It is clearly much more work and effort to tap trees in Oregon, thus making the endeavor economically disadvantageous. This is due in part to the difficulty in reaching the trees but also that a larger quantity of big leaf or vine maple sap is needed to produce equivalent volumes of syrup than the sugar maple.

However, I highly recommend the sugaring experience to families, especially if you have access to maple trees where you live. It is great opportunity to get outdoors and bond together over shared memories – not to mention all that one can learn through the process.

While 2016 wasn’t a good year for tapping the Big Leaf Maple in Oregon, we’ll be sure to try again next year. Sugaring has become a lifelong hobby everyone in our family enjoys.

Maple Sugaring with Tap My Trees

Tap My Trees is the #1 provider of sugaring supplies for the hobbyist. Devoted to educating families about the practice of maple sugaring Tap My Trees has made donations of supplies to nature centers hosting maple sugar events and they’ve made quite a few products available for teaching Maple Sugaring at Home.

They offer 4 starter kits with the highest quality supplies to tap maple trees at home. You can also customize your kits by ordering sugaring accessories individually. The instructive guidebook outlines the steps to making the maple sugar and contains all the information you need for a successful sugaring from identifying the appropriate tree to how weather affects the sap run, when to collect, and how to boil down the sap.

The lesson plans also include a timeline beginning in the winter and go month by month listing the topics for each month leading to the sap collection and syrup making. Sugaring is a fabulous unit study covering botany, ecology, meteorology, physics, and even history!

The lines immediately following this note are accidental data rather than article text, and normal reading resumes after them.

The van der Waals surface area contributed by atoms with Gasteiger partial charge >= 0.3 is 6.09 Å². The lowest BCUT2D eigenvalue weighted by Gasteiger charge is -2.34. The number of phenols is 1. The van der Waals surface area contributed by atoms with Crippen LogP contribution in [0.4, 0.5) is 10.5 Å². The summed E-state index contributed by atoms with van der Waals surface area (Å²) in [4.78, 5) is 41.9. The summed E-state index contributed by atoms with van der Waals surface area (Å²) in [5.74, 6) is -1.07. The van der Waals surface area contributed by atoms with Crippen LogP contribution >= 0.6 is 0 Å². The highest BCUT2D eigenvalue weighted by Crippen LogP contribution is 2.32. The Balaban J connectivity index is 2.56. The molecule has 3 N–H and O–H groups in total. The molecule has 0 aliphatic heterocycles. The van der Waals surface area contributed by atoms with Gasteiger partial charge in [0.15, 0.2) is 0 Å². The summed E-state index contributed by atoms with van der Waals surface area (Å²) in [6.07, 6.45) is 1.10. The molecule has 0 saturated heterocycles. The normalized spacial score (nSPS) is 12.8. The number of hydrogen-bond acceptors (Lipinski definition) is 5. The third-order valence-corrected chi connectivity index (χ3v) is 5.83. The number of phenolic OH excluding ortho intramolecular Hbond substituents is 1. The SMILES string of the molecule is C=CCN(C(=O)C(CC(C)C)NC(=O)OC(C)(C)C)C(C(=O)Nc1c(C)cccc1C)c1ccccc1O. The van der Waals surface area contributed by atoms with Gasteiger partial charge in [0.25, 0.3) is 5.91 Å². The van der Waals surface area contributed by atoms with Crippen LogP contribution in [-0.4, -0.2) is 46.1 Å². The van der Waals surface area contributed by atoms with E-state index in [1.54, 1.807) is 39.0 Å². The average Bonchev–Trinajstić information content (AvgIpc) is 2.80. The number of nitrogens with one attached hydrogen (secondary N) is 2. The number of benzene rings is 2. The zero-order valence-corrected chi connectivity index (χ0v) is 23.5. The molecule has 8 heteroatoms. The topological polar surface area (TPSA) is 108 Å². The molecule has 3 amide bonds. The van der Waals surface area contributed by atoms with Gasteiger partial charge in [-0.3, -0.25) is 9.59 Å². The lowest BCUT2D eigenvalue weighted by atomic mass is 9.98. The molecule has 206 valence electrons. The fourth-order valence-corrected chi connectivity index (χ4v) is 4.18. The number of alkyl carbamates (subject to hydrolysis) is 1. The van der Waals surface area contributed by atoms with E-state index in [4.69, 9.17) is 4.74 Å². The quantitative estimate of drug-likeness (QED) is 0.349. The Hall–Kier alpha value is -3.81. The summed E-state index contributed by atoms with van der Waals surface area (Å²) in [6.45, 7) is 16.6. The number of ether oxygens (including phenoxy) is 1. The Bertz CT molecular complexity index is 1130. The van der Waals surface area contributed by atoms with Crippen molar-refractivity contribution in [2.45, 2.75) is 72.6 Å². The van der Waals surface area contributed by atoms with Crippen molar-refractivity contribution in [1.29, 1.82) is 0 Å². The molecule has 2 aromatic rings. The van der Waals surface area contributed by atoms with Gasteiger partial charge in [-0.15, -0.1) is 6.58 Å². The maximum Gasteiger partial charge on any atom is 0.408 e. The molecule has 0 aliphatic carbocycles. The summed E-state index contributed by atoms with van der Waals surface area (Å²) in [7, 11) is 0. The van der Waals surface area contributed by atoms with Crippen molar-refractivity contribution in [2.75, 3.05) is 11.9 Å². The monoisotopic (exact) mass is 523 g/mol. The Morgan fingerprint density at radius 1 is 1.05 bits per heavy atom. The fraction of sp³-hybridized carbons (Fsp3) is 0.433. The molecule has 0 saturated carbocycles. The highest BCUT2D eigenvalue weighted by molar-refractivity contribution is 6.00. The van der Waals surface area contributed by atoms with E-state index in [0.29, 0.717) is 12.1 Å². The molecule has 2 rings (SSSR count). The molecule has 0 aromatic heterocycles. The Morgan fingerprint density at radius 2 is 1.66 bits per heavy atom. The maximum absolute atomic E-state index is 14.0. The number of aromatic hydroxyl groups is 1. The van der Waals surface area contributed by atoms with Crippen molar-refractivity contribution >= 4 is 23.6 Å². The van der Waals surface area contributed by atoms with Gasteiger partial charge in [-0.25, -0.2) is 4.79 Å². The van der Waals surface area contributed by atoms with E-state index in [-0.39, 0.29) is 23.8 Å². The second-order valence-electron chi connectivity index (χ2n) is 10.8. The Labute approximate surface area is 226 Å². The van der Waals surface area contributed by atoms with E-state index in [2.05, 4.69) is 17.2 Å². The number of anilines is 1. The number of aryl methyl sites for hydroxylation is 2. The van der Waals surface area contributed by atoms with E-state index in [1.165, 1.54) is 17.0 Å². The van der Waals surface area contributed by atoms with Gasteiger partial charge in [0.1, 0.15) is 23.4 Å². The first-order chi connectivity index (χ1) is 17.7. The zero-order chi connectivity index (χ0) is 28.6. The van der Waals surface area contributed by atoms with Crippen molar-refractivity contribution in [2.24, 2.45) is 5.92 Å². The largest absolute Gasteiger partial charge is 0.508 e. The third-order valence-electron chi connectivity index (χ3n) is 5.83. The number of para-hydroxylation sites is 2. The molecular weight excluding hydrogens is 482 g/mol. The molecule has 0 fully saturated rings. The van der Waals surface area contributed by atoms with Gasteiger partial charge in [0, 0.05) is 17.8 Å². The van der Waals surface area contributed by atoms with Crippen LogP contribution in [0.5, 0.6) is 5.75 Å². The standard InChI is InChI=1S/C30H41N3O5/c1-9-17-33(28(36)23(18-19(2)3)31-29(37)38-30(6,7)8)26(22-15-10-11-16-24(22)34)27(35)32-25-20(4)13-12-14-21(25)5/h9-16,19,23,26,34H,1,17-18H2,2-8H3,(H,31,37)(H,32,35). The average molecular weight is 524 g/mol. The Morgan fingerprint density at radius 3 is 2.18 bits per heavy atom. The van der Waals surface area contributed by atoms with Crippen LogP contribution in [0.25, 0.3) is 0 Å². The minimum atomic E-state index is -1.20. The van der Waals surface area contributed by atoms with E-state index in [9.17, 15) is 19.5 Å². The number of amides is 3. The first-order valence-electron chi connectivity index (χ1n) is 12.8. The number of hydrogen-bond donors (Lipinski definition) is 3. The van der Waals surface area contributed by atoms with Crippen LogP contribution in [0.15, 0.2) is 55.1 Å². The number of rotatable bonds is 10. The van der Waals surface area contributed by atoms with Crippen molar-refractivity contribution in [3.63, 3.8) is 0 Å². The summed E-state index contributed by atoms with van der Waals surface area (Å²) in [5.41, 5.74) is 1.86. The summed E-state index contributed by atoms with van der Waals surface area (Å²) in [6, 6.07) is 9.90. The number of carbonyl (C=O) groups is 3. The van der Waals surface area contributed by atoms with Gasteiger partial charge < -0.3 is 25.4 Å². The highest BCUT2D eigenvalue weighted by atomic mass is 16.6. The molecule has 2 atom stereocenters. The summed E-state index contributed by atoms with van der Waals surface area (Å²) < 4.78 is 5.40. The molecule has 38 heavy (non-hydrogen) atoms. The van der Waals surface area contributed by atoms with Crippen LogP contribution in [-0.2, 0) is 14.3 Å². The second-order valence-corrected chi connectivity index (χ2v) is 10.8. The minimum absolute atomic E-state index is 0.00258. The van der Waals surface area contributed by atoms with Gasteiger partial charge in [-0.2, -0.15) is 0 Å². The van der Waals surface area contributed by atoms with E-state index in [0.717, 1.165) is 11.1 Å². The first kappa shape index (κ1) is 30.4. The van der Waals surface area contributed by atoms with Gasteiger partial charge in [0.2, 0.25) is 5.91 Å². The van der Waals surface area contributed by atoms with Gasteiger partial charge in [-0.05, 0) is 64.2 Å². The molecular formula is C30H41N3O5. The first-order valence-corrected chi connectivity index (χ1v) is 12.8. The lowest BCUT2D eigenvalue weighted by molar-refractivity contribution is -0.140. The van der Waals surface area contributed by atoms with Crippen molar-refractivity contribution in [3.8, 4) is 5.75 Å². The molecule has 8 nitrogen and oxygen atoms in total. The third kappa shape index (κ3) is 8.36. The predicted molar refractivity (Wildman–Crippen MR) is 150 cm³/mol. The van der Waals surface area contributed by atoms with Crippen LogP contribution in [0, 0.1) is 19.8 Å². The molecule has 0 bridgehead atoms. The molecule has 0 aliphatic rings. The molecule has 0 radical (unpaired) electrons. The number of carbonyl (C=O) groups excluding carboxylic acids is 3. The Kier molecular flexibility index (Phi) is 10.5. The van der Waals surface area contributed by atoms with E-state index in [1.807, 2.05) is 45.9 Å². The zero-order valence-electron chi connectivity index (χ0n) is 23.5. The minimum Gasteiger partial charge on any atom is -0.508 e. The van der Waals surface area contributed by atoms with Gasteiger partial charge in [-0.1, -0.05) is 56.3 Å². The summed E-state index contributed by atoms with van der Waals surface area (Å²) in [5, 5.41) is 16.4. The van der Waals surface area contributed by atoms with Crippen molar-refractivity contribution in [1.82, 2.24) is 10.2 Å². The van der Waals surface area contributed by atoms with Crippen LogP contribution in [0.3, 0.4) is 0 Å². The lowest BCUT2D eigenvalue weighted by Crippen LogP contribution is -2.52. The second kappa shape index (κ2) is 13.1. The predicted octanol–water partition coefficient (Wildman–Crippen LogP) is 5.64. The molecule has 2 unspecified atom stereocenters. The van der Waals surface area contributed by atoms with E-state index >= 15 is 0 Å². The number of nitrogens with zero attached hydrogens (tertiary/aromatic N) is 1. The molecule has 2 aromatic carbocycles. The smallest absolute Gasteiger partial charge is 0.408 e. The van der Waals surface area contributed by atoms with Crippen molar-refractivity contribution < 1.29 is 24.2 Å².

Connect with Tap My Trees

Tap My Trees is committed to sugaring education and they provide recipes and other information on social media. Their products are also available on Amazon, if you prefer. Be inspired!

Facebook § Twitter § Instagram § Pinterest

Polymers Are Cool: 3 Recipes for Middle School

Chemistry is great for making many useful products. It’s also good for making stuff that’s just fun to play with. One of my favorite chemistry units is on polymers.

A polymer is a large molecule, or macromolecule, composed of many repeated subunits. In other words, they are made up of many, many molecules all strung together to form really long chains.

Polymers Are Cool: 3 Polymer Recipes for Middle School @EvaVarga.netIn Greek, Poly- means “many” and -mer means “part” or “segment”.  Mono means “one”. So, monomers are the individual molecules that can join together to make a long polymer chain.

A single polymer molecule is made out of hundreds of thousands (or even millions!) of monomers. Not all molecules can link up in this way to form polymers, however.

The atoms that make up a polymer chain essentially line up and repeat all along the length of the polymer chain. For example, look at polypropylene:


Polypropylene is made up of just two carbon atoms repeated over and over again. One carbon atom has two hydrogen atoms attached to it, and the other carbon atom has one hydrogen atom and one pendant methyl group (CH3).

In this example, the pendant group hangs from the carbon atom in the chain backbone. As you can see from the example, pendant groups usually repeat along the length of the chain as well.

But enough of the mumbo jumbo. Let’s get to the fun stuff. What is better than reading about chemistry? Doing the labs, of course!  Here are three tried and true recipes for polymers you can use in the classroom.

Polymer Recipes ~ Get Messy!

Basic Polymer Putty

This is a fun and easy polymer to make (and the one featured in the photographs).

Materials

  • Elmer’s white glue
  • Borax (find in the laundry detergent aisle of the store)
  • Water
  • Two bowls
  • Food coloring (just for fun)

Procedure

  1. In one bowl mix 1/2 cup (4 oz) glue and 1/2 cup water. Add food coloring if you want colored slime.
  2. In the other bowl, slowly mix borax into 1 cup of water until the borax will no longer dissolve (this is a saturated solution).
  3. Add the glue mixture to the borax solution, stirring slowly.